I have rarely written about politics. Not because I don't have opinions and beliefs about what's right and wrong in our country but because I didn't want to bring more controversy into people's lives. Instead, I want to bring more creativity and hope into the world. But, the ongoing embarrassment from Washington is so awful, I can't ignore it. All this ugliness and greed and hate spewing from not just our embarrassing President but all who surround him, is disgusting. Our founding fathers crafted our freedoms carefully to allow us to live better lives. It seems all our leaders want to do is make not just our lives worse but threaten to kill life on our planet as well. It's got to stop. 


As I sit on my window seat looking out at the autumn colors changing with the sunset, I wonder and wish. I wonder at the blue sky that arrived minutes after hail, rain and wind. I wonder at the marvel of gravity, allowing us to walk this gorgeous globe as it spins. I wonder at time ticking by second by second, air breathing in and out, days beginning and ending on opposite ends of the world, it's still wonderful. 

I wish for an awakening for all of us. I wish for rising from the political and social muck to a fertile new day. I wish for true sight so we can all see the connections that bring us closer together. I wish for my thoughts and yours to go beyond  home, health and country to enfold the universe.  

Friday, October 6, 2017

Mondays with Meyer: "I no like that."

This is my granddaughter's favorite phrase right now and I can't think of anything that typifies the two-year old better. It's a time for challenge and discovery and daring-do's. It's watching a human being emerge from it's chrysalis baby stage into a beautiful, caring, bold, adventurous little person.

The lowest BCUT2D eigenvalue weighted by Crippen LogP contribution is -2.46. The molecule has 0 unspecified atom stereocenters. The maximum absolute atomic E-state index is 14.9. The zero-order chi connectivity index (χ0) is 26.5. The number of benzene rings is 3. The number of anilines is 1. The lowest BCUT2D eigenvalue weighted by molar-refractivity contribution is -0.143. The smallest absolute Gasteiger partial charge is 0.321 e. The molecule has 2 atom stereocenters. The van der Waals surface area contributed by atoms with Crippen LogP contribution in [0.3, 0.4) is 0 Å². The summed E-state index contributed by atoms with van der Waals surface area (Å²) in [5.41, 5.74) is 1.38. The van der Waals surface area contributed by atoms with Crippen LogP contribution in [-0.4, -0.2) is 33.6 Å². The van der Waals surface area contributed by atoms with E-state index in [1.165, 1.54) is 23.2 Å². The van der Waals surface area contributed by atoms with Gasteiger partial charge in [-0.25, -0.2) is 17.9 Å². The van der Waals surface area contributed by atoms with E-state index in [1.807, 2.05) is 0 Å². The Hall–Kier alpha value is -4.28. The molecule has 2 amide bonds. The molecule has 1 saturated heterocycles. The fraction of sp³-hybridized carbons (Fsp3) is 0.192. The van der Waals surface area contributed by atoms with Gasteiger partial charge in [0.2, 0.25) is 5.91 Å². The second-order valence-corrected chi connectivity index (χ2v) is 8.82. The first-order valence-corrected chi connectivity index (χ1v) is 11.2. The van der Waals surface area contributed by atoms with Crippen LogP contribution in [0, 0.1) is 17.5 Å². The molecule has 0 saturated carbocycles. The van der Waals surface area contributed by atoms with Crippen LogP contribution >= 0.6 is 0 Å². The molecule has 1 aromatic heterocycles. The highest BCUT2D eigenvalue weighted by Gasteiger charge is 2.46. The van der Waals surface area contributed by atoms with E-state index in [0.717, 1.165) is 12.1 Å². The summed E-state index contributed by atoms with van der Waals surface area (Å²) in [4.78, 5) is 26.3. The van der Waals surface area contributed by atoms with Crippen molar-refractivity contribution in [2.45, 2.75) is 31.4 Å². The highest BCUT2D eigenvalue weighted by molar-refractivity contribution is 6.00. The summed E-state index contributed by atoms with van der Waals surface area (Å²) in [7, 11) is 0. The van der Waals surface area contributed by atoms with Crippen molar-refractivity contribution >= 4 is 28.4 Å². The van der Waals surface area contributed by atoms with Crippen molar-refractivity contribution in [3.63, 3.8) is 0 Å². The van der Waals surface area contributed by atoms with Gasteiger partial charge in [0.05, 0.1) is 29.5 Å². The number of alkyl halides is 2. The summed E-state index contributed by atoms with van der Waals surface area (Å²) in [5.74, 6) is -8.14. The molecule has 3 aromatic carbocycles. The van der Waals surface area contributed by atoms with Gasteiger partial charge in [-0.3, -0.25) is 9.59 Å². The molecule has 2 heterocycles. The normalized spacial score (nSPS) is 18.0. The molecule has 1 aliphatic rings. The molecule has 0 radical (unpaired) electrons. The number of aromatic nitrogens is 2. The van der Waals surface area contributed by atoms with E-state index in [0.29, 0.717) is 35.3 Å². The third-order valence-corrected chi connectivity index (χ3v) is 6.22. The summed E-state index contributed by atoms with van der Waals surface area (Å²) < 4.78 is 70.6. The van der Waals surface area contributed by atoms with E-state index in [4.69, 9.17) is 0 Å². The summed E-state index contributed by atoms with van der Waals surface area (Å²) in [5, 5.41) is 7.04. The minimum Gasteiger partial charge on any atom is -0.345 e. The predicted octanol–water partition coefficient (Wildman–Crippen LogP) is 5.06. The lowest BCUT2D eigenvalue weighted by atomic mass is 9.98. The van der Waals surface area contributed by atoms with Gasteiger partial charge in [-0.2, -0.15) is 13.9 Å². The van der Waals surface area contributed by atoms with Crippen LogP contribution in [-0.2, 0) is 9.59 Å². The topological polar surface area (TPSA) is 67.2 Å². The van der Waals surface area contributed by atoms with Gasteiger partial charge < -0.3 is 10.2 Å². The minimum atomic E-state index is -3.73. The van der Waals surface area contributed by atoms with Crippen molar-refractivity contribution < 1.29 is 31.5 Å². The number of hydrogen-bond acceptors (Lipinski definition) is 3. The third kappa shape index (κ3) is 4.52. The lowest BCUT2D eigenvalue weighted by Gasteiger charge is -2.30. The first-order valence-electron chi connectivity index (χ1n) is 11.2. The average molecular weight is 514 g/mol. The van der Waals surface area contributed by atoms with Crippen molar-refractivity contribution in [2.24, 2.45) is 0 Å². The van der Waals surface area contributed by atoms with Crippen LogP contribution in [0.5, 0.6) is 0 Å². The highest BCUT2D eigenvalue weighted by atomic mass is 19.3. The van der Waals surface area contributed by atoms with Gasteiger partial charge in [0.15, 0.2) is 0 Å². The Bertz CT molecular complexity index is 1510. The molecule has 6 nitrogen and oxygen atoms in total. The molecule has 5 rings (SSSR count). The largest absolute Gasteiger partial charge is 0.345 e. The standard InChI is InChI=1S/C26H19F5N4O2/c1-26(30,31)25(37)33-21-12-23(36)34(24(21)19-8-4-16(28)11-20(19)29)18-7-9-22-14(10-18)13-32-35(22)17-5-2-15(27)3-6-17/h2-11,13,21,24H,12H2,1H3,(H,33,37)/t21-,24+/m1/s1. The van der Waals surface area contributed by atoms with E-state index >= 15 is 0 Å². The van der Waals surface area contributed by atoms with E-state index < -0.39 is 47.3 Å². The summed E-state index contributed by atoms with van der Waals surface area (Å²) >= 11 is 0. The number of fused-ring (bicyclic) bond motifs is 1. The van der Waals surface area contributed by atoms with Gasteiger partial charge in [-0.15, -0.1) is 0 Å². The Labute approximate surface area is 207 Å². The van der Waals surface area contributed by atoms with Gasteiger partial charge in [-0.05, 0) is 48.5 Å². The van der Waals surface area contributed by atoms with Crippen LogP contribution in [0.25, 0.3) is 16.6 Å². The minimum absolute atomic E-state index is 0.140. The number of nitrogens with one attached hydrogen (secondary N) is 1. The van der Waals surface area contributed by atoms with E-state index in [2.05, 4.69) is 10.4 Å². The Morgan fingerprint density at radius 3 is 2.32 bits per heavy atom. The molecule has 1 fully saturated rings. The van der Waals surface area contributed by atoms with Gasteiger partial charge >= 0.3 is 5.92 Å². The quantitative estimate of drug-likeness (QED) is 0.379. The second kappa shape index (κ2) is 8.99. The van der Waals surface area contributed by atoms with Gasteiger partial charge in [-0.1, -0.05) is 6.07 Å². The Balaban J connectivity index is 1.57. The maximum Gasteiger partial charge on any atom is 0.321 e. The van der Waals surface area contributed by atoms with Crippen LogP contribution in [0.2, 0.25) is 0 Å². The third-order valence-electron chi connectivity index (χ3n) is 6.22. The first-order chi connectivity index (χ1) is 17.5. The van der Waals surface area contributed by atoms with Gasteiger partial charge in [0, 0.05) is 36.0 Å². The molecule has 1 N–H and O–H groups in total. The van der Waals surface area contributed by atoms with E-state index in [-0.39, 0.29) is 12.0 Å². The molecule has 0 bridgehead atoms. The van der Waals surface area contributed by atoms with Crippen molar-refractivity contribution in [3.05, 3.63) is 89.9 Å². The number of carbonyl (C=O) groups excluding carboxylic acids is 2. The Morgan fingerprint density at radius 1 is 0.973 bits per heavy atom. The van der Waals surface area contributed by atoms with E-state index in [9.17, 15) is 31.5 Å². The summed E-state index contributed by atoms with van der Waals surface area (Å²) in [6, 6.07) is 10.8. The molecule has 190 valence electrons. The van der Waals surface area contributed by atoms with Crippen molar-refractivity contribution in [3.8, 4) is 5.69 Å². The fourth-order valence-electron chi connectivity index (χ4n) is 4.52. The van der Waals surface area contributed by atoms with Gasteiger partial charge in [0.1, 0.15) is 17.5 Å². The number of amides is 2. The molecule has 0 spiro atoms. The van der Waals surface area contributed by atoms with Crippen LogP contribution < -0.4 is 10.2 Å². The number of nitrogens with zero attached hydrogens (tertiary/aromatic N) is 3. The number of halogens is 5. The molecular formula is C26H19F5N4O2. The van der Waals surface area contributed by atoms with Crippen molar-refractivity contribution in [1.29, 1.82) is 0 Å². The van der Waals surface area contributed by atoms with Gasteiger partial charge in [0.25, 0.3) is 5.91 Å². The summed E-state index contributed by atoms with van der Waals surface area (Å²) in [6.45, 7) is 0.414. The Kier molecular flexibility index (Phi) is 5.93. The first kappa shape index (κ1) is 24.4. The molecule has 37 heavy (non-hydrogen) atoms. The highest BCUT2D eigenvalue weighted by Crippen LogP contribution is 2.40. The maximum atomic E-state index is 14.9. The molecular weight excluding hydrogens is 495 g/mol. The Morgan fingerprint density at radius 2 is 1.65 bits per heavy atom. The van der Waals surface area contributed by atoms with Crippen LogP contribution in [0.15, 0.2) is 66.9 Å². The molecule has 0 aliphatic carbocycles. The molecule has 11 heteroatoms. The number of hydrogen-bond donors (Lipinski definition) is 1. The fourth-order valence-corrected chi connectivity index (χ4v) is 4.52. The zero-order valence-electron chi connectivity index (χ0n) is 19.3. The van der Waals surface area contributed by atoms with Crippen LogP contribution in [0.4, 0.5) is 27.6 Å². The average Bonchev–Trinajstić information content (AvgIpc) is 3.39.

You can call me crazy, but I find two-year olds amazing. 

Yes, even when Meyer says no. Even when she climbs my furniture. Throws my throw pillows. Pokes my paintings. Picks my flowers and digs in the dirt. Ok, maybe I get a little scared when she grabs for the lamps or other breakable objects. So I 'toddler proof' my home when she is over to keep her safe. I plug outlets, gate stairs, lock cabinets and drawers. 

But I say yes to as much as possible, even when it makes a mess. Why? Because the job of a toddler is to learn about her world with her own bare hands. Whether it's smooshing play dough or stirring a pot of cold cereal, picking tomatoes, examining a leaf or making bubble pie with abandon. That goes for grown-up things, too. When she wants to touch something, as long as it's not dangerous, I say yes. She's touched bushes we pass on our walks, roses and orchids, sculptures, ceramics, paintings and masks. She loves to smell the different soaps and herbs, too.  

Everything is done with energy and zest for living.

Eating, walking, talking, running and, yes, even napping is done by diving in. That does make life a challenge for both of us. She wants to take risks and I want her to stretch her wings but she needs my protection. I am always there for her.

But sometimes, I have to let her go. I, quite literally, have to put her down, give her a kiss and say, go play. And sometimes, she looks at me and says, "I no like that."

She waits for me then, to get mad, to push, to prod, to bargain with her. I don't. Because I know she is not being bad or trying to make me mad, she's learning about the power of attention, intention and limits. So sometimes, she will try something wild. Or she will scream or cry or throw a tantrum. 

And many times, I have to keep myself from laughing. 

I have to remember, she wants limits to feel safe but she has to push limits to grow. I have to let her know I love her even when she's mad or sad or tired or dirty or makes a mistake. I have to let her try out her world and be ready to catch her before she falls. 

Or when she does fall down, I kiss it and make it better knowing that is when, "I no like that."